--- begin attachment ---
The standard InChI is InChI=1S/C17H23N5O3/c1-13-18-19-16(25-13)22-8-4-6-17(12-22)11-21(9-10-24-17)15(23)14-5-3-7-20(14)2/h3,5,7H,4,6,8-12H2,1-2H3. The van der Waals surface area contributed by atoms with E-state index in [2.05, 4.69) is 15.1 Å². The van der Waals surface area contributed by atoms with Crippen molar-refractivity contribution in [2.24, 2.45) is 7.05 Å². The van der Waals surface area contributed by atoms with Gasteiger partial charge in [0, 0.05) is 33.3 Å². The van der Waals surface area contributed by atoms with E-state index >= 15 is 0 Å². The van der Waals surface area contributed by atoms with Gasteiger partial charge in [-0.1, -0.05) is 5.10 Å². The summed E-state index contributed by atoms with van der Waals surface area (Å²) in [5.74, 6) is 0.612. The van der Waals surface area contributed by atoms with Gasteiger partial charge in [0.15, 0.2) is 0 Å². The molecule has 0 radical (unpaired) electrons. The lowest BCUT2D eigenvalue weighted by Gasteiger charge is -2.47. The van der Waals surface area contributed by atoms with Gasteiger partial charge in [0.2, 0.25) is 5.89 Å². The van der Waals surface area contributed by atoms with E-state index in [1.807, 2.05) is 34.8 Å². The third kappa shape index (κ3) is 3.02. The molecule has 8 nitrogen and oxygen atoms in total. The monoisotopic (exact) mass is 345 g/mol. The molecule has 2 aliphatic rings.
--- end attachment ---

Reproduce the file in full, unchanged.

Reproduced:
The standard InChI is InChI=1S/C17H23N5O3/c1-13-18-19-16(25-13)22-8-4-6-17(12-22)11-21(9-10-24-17)15(23)14-5-3-7-20(14)2/h3,5,7H,4,6,8-12H2,1-2H3. The van der Waals surface area contributed by atoms with E-state index in [2.05, 4.69) is 15.1 Å². The van der Waals surface area contributed by atoms with Crippen molar-refractivity contribution in [2.24, 2.45) is 7.05 Å². The van der Waals surface area contributed by atoms with Gasteiger partial charge in [0, 0.05) is 33.3 Å². The van der Waals surface area contributed by atoms with E-state index >= 15 is 0 Å². The van der Waals surface area contributed by atoms with Gasteiger partial charge in [-0.1, -0.05) is 5.10 Å². The summed E-state index contributed by atoms with van der Waals surface area (Å²) in [5.74, 6) is 0.612. The van der Waals surface area contributed by atoms with Gasteiger partial charge in [0.15, 0.2) is 0 Å². The molecule has 0 radical (unpaired) electrons. The lowest BCUT2D eigenvalue weighted by Gasteiger charge is -2.47. The van der Waals surface area contributed by atoms with Gasteiger partial charge in [0.2, 0.25) is 5.89 Å². The van der Waals surface area contributed by atoms with E-state index in [1.807, 2.05) is 34.8 Å². The third kappa shape index (κ3) is 3.02. The molecule has 8 nitrogen and oxygen atoms in total. The monoisotopic (exact) mass is 345 g/mol. The molecule has 2 aliphatic rings.